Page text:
Hamilton surged unchallenged into the lead, almost immediately backed up by Bottas as both Red Bulls baulked down with wheelspin, just as had Verstappen in Austria. A suspected software glitch was being investigated thoroughly at the time of writing.
It meant that Räikkönen was able to pass Verstappen for third even before the first turn, Max having to get his elbows out just to keep Grosjean behind. Gasly’s similarly slow start allowed Sainz, Hülkenberg and Giovinazzi past – with the latter then going straight on at turn two and falling way back. Leclerc nipped by Gasly into that same turn.
Bottas had run way wide on the turn one run-off but maintained his place behind the ball of spray from Hamilton’s car, Lewis the only one with a clear view. There really was very little grip in these early stages and down the kinking back straight towards the hairpin it was all very twitchy as Grosjean was slipstreamed by Sainz and Hülkenberg.
They fanned out three-abreast into the hairpin, Hülkenberg squeezing by Grosjean’s inside for fifth, with Sainz being forced to jink onto the escape road on the exit to avoid contact with the Haas. As they slowed each other, so Leclerc was able to pounce past the McLaren and Haas to set chase for Hulk. This dicing allowed the top four to put murky damp daylight between them and their chasers before the lap was even halfway done.
Hamilton and Bottas led Räikkönen across the line, with Verstappen keen to get by the Alfa before the Mercs escaped. Then a gap to Hülkenberg, Leclerc, Grosjean, Gasly, Sainz, Magnussen, Pérez, Giovinazzi, Ricciardo, Vettel, Stroll, Albon, Kvyat, Russell, Norris and Kubica.
That was the foundation for a crazy race. Safety cars, VSCs and a cool, slippery surface meant the action was regularly punctuated, the field closed back up, allowing gambles from those with nothing to lose – and making for very uncomfortable choices for engineers used to being led by data.
Here’s a list of the safety cars and VSCs and how they impacted on what happened between each.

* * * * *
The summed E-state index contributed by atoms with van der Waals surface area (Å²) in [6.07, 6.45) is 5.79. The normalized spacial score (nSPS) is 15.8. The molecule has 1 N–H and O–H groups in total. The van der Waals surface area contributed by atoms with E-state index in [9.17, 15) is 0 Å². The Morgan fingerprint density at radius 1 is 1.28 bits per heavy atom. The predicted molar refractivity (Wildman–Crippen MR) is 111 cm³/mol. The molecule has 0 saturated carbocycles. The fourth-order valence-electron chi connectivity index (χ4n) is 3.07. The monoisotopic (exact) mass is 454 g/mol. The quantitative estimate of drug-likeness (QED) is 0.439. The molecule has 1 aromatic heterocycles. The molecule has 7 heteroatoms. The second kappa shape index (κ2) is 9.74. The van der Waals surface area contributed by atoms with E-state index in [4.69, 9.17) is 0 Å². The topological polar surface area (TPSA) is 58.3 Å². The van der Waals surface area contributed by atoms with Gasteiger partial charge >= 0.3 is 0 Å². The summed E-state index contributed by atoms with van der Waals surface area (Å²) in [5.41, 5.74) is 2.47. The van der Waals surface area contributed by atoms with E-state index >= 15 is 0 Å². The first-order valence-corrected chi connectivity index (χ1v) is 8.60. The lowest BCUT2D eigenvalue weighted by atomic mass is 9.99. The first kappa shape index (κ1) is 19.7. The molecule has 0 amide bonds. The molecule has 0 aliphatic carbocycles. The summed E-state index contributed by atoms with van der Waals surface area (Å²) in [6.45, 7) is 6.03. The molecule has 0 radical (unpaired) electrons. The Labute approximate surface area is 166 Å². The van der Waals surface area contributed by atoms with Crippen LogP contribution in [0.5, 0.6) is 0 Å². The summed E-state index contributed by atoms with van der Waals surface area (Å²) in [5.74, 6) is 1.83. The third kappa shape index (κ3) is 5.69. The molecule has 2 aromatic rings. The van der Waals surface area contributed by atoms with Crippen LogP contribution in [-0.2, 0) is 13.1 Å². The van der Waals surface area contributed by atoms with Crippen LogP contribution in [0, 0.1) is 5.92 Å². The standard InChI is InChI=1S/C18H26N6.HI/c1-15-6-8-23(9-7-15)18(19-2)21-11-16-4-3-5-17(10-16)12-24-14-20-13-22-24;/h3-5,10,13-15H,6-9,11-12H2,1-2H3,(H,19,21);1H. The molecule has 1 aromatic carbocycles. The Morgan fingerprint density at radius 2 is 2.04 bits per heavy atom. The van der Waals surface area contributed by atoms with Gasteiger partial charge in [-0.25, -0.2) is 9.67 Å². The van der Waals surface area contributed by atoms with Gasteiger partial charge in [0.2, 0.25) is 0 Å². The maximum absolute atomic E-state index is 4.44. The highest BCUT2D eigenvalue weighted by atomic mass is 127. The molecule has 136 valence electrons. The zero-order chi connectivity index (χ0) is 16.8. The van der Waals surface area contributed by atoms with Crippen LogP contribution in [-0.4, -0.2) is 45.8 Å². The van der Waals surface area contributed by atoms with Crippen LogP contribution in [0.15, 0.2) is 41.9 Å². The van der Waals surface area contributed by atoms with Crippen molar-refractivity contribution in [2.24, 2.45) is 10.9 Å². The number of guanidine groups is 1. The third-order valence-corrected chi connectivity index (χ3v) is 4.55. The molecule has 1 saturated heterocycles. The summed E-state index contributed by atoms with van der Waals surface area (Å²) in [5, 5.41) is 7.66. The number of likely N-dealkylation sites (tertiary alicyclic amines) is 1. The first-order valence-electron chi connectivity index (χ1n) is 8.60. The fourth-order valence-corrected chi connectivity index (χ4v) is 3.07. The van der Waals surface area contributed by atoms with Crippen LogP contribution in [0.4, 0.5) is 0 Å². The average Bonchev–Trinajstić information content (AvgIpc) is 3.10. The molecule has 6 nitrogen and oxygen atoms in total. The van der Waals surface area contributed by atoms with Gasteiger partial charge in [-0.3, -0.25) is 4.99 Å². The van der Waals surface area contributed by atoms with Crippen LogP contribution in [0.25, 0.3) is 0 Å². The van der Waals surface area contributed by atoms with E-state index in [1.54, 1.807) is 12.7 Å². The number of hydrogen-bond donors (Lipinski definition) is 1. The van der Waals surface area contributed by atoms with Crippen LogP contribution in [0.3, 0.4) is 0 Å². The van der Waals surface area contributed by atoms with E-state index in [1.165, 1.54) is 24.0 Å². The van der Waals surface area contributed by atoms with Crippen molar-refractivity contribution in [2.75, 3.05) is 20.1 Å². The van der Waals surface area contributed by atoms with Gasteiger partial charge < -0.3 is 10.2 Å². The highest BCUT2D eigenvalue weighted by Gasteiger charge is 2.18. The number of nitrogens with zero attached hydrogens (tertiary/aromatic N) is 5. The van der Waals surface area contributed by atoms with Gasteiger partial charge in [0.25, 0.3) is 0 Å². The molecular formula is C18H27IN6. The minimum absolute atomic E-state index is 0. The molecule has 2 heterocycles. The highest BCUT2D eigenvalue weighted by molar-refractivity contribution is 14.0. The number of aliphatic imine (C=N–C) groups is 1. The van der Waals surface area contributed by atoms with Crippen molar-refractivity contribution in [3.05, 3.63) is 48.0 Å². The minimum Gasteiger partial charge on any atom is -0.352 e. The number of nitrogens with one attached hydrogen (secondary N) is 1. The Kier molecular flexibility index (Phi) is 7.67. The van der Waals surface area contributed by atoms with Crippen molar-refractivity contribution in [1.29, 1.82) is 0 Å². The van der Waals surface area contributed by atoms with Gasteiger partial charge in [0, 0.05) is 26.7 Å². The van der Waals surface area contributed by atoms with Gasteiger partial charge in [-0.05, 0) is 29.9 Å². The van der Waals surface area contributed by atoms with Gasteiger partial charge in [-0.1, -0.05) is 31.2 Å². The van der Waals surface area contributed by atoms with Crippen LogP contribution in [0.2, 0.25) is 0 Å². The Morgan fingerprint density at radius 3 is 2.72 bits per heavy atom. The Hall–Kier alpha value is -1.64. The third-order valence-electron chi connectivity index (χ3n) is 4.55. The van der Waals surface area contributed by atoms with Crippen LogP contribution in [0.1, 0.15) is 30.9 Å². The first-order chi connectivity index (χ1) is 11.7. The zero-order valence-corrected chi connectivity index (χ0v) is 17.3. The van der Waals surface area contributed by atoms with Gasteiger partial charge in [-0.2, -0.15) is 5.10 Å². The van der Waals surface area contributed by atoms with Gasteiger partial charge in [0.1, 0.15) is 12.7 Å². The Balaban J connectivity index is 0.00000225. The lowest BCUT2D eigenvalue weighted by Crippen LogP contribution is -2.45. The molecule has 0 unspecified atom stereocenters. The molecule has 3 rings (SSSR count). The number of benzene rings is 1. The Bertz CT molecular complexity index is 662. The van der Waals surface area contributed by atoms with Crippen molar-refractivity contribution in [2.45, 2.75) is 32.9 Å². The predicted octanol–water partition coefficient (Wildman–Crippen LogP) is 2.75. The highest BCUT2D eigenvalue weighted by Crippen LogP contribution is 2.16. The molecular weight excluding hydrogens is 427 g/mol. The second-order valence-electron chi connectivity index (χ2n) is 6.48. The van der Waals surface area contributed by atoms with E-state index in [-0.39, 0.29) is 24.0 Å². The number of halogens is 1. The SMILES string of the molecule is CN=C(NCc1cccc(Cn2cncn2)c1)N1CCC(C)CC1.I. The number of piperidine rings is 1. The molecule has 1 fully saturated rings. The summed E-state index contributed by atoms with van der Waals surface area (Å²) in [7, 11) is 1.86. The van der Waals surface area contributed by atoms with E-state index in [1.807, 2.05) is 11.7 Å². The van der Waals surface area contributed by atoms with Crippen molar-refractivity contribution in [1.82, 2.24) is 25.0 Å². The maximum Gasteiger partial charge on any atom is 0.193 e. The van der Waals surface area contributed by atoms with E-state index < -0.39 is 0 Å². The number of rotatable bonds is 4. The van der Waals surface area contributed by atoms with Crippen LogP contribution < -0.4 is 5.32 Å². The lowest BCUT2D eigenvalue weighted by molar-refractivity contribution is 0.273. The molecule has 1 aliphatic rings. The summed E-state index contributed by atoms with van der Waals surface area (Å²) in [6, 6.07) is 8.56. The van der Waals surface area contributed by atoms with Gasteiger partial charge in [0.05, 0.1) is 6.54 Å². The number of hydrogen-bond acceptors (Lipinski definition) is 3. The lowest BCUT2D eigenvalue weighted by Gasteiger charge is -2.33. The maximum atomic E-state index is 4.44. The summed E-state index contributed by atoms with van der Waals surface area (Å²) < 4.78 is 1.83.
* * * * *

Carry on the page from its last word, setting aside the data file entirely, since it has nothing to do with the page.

Safety Car 1. Pérez spins lap 2
Verstappen found a way by Räikkönen as they exited the hairpin but he was already almost 5sec adrift of the flying Hamilton.
Meanwhile in the midfield, Pérez was struggling to get any sort of heat into the tyres and had already been wildly crossed up out of turn eight as he sought to challenge Magnussen on the second lap. Getting just a little too hard on the gas out of turn 11 led to the Racing Point make a graceful loop into the barriers on the right.
This happened right in front of Vettel who realised a safety car was inevitable, making it the perfect time for him to dive into the pits for a set of intermediates. He was followed in by Albon – and this would boost them both several places as the front-runners couldn’t respond until the following lap.
Almost everyone pitted for inters – but initially not Magnussen, Stroll, Norris and the Williams pair, which cost them time. They would all come to pit in the next few laps as the rain remained light and a racing line of sorts went down in between the treacherous mirror glaze of standing water.
The last two turns were particularly slippery and on one occasion Leclerc entered the pitstraight in a manner more Roger Clark than Jim Clark. Later on, Sainz would skim totally sideways across it without quite touching anything: “Rally skills,” he reckoned.
Räikkönen lost out in the pits and was jumped by Leclerc and Hülkenberg for fourth and fifth. Vettel rose up to 10th, ahead of Sainz. Grosjean lost a load of places as he was forced into an emergency stop in the pitlane to avoid Leclerc, who’d just been released into his path. Ferrari received a fine for this. The time lost getting the Haas started again dropped Grosjean into the midfield. Gasly dropped from 10th almost to the back after a delay in the pits.